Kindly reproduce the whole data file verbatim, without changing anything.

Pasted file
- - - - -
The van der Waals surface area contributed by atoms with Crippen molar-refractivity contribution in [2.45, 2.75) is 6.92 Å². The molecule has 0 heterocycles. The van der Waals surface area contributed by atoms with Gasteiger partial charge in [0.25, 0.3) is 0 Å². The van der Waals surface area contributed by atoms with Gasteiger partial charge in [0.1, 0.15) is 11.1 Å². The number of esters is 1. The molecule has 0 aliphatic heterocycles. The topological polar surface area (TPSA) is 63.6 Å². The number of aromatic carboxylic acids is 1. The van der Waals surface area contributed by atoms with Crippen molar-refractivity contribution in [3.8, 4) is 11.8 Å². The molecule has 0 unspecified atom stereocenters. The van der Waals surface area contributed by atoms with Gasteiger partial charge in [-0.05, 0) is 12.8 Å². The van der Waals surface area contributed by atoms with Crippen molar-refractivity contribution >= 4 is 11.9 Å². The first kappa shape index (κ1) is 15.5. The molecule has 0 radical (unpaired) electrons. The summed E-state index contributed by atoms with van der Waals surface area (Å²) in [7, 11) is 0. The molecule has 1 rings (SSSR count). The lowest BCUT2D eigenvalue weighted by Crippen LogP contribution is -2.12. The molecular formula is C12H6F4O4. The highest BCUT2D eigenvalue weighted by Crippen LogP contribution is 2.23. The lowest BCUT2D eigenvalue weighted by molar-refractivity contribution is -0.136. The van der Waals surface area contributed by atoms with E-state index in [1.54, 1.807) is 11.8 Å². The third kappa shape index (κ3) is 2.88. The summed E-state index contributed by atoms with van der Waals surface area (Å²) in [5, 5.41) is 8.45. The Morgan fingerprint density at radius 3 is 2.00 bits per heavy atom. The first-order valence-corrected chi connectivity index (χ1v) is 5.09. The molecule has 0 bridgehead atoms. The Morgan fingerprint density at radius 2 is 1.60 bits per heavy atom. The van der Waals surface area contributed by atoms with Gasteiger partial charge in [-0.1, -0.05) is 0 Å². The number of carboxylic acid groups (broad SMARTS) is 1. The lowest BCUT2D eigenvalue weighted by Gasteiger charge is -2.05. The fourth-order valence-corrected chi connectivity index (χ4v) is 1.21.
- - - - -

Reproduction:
The van der Waals surface area contributed by atoms with Crippen molar-refractivity contribution in [2.45, 2.75) is 6.92 Å². The molecule has 0 heterocycles. The van der Waals surface area contributed by atoms with Gasteiger partial charge in [0.25, 0.3) is 0 Å². The van der Waals surface area contributed by atoms with Gasteiger partial charge in [0.1, 0.15) is 11.1 Å². The number of esters is 1. The molecule has 0 aliphatic heterocycles. The topological polar surface area (TPSA) is 63.6 Å². The number of aromatic carboxylic acids is 1. The van der Waals surface area contributed by atoms with Crippen molar-refractivity contribution in [3.8, 4) is 11.8 Å². The molecule has 0 unspecified atom stereocenters. The van der Waals surface area contributed by atoms with Gasteiger partial charge in [-0.05, 0) is 12.8 Å². The van der Waals surface area contributed by atoms with Crippen molar-refractivity contribution >= 4 is 11.9 Å². The first kappa shape index (κ1) is 15.5. The molecule has 0 radical (unpaired) electrons. The summed E-state index contributed by atoms with van der Waals surface area (Å²) in [7, 11) is 0. The molecule has 1 rings (SSSR count). The lowest BCUT2D eigenvalue weighted by Crippen LogP contribution is -2.12. The molecular formula is C12H6F4O4. The highest BCUT2D eigenvalue weighted by Crippen LogP contribution is 2.23. The lowest BCUT2D eigenvalue weighted by molar-refractivity contribution is -0.136. The van der Waals surface area contributed by atoms with E-state index in [1.54, 1.807) is 11.8 Å². The third kappa shape index (κ3) is 2.88. The summed E-state index contributed by atoms with van der Waals surface area (Å²) in [5, 5.41) is 8.45. The Morgan fingerprint density at radius 3 is 2.00 bits per heavy atom. The first-order valence-corrected chi connectivity index (χ1v) is 5.09. The molecule has 0 bridgehead atoms. The Morgan fingerprint density at radius 2 is 1.60 bits per heavy atom. The van der Waals surface area contributed by atoms with Gasteiger partial charge in [-0.1, -0.05) is 0 Å². The number of carboxylic acid groups (broad SMARTS) is 1. The lowest BCUT2D eigenvalue weighted by Gasteiger charge is -2.05. The fourth-order valence-corrected chi connectivity index (χ4v) is 1.21.